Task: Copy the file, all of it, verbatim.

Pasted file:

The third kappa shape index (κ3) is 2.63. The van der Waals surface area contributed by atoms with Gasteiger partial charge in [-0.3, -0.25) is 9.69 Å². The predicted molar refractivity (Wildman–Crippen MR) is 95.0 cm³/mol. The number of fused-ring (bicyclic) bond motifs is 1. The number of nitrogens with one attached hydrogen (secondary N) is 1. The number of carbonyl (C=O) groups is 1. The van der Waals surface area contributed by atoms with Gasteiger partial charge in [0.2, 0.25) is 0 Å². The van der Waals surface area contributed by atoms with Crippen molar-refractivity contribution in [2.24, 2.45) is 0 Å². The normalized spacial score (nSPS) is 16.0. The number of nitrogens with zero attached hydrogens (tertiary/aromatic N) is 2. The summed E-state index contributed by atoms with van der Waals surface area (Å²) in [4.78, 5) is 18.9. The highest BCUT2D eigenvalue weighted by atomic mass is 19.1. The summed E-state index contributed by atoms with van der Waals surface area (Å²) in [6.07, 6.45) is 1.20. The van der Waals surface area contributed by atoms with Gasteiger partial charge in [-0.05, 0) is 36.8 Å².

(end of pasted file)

The third kappa shape index (κ3) is 2.63. The van der Waals surface area contributed by atoms with Gasteiger partial charge in [-0.3, -0.25) is 9.69 Å². The predicted molar refractivity (Wildman–Crippen MR) is 95.0 cm³/mol. The number of fused-ring (bicyclic) bond motifs is 1. The number of nitrogens with one attached hydrogen (secondary N) is 1. The number of carbonyl (C=O) groups is 1. The van der Waals surface area contributed by atoms with Gasteiger partial charge in [0.2, 0.25) is 0 Å². The van der Waals surface area contributed by atoms with Crippen molar-refractivity contribution in [2.24, 2.45) is 0 Å². The normalized spacial score (nSPS) is 16.0. The number of nitrogens with zero attached hydrogens (tertiary/aromatic N) is 2. The summed E-state index contributed by atoms with van der Waals surface area (Å²) in [4.78, 5) is 18.9. The highest BCUT2D eigenvalue weighted by atomic mass is 19.1. The summed E-state index contributed by atoms with van der Waals surface area (Å²) in [6.07, 6.45) is 1.20. The van der Waals surface area contributed by atoms with Gasteiger partial charge in [-0.05, 0) is 36.8 Å².